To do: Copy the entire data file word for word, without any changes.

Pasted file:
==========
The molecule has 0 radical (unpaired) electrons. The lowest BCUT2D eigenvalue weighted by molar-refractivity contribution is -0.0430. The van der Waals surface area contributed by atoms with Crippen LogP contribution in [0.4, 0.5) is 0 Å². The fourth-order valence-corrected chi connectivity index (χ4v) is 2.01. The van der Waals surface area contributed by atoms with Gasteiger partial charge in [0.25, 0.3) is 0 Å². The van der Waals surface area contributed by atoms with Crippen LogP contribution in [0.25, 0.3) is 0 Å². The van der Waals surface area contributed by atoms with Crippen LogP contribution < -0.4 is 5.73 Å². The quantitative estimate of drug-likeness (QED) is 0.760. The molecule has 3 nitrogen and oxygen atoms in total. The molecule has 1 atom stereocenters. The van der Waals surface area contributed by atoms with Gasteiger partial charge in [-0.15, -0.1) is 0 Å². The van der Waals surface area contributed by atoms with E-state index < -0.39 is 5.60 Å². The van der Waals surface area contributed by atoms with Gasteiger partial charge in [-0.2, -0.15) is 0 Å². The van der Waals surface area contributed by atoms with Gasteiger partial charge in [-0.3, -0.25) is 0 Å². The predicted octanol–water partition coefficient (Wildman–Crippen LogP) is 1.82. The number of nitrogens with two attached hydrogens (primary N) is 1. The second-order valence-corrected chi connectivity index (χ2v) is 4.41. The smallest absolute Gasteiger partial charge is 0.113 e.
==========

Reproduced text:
The molecule has 0 radical (unpaired) electrons. The lowest BCUT2D eigenvalue weighted by molar-refractivity contribution is -0.0430. The van der Waals surface area contributed by atoms with Crippen LogP contribution in [0.4, 0.5) is 0 Å². The fourth-order valence-corrected chi connectivity index (χ4v) is 2.01. The van der Waals surface area contributed by atoms with Gasteiger partial charge in [0.25, 0.3) is 0 Å². The van der Waals surface area contributed by atoms with Crippen LogP contribution in [0.25, 0.3) is 0 Å². The van der Waals surface area contributed by atoms with Crippen LogP contribution < -0.4 is 5.73 Å². The quantitative estimate of drug-likeness (QED) is 0.760. The molecule has 3 nitrogen and oxygen atoms in total. The molecule has 1 atom stereocenters. The van der Waals surface area contributed by atoms with Gasteiger partial charge in [-0.15, -0.1) is 0 Å². The van der Waals surface area contributed by atoms with E-state index < -0.39 is 5.60 Å². The van der Waals surface area contributed by atoms with Gasteiger partial charge in [-0.2, -0.15) is 0 Å². The van der Waals surface area contributed by atoms with Gasteiger partial charge in [-0.3, -0.25) is 0 Å². The predicted octanol–water partition coefficient (Wildman–Crippen LogP) is 1.82. The number of nitrogens with two attached hydrogens (primary N) is 1. The second-order valence-corrected chi connectivity index (χ2v) is 4.41. The smallest absolute Gasteiger partial charge is 0.113 e.